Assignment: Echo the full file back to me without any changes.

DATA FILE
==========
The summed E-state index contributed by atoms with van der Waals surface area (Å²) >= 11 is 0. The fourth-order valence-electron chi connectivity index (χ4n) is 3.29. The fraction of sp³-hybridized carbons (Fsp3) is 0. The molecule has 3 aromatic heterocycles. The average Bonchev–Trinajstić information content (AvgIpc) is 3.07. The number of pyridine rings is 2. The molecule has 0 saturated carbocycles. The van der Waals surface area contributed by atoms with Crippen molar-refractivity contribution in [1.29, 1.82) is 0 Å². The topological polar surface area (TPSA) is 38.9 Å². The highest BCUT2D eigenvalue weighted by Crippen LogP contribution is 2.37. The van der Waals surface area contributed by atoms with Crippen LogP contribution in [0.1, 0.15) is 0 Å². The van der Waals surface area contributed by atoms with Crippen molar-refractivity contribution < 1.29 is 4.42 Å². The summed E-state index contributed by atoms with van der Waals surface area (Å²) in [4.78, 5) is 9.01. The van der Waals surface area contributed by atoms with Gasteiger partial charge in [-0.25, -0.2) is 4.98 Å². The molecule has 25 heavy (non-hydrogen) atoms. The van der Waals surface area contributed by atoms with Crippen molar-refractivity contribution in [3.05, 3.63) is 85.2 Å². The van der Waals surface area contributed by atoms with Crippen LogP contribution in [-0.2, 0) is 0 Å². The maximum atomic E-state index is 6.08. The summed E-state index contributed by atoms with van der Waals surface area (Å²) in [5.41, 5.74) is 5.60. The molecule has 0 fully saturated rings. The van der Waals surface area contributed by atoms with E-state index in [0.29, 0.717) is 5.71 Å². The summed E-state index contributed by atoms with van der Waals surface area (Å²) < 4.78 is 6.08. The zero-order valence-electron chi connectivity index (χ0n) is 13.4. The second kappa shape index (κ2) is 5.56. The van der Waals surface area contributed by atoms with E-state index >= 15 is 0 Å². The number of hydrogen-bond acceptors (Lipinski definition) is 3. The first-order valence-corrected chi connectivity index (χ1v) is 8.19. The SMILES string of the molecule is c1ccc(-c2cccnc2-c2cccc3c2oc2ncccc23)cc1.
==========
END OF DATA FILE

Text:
The summed E-state index contributed by atoms with van der Waals surface area (Å²) >= 11 is 0. The fourth-order valence-electron chi connectivity index (χ4n) is 3.29. The fraction of sp³-hybridized carbons (Fsp3) is 0. The molecule has 3 aromatic heterocycles. The average Bonchev–Trinajstić information content (AvgIpc) is 3.07. The number of pyridine rings is 2. The molecule has 0 saturated carbocycles. The van der Waals surface area contributed by atoms with Crippen molar-refractivity contribution in [1.29, 1.82) is 0 Å². The topological polar surface area (TPSA) is 38.9 Å². The highest BCUT2D eigenvalue weighted by Crippen LogP contribution is 2.37. The van der Waals surface area contributed by atoms with Crippen LogP contribution in [0.1, 0.15) is 0 Å². The van der Waals surface area contributed by atoms with Crippen molar-refractivity contribution < 1.29 is 4.42 Å². The summed E-state index contributed by atoms with van der Waals surface area (Å²) in [4.78, 5) is 9.01. The van der Waals surface area contributed by atoms with Gasteiger partial charge in [-0.25, -0.2) is 4.98 Å². The molecule has 25 heavy (non-hydrogen) atoms. The van der Waals surface area contributed by atoms with Crippen molar-refractivity contribution in [3.05, 3.63) is 85.2 Å². The van der Waals surface area contributed by atoms with Crippen LogP contribution in [-0.2, 0) is 0 Å². The maximum atomic E-state index is 6.08. The summed E-state index contributed by atoms with van der Waals surface area (Å²) in [5.41, 5.74) is 5.60. The molecule has 0 fully saturated rings. The van der Waals surface area contributed by atoms with E-state index in [0.29, 0.717) is 5.71 Å². The summed E-state index contributed by atoms with van der Waals surface area (Å²) < 4.78 is 6.08. The zero-order valence-electron chi connectivity index (χ0n) is 13.4. The second kappa shape index (κ2) is 5.56. The van der Waals surface area contributed by atoms with E-state index >= 15 is 0 Å². The number of hydrogen-bond acceptors (Lipinski definition) is 3. The first-order valence-corrected chi connectivity index (χ1v) is 8.19. The SMILES string of the molecule is c1ccc(-c2cccnc2-c2cccc3c2oc2ncccc23)cc1.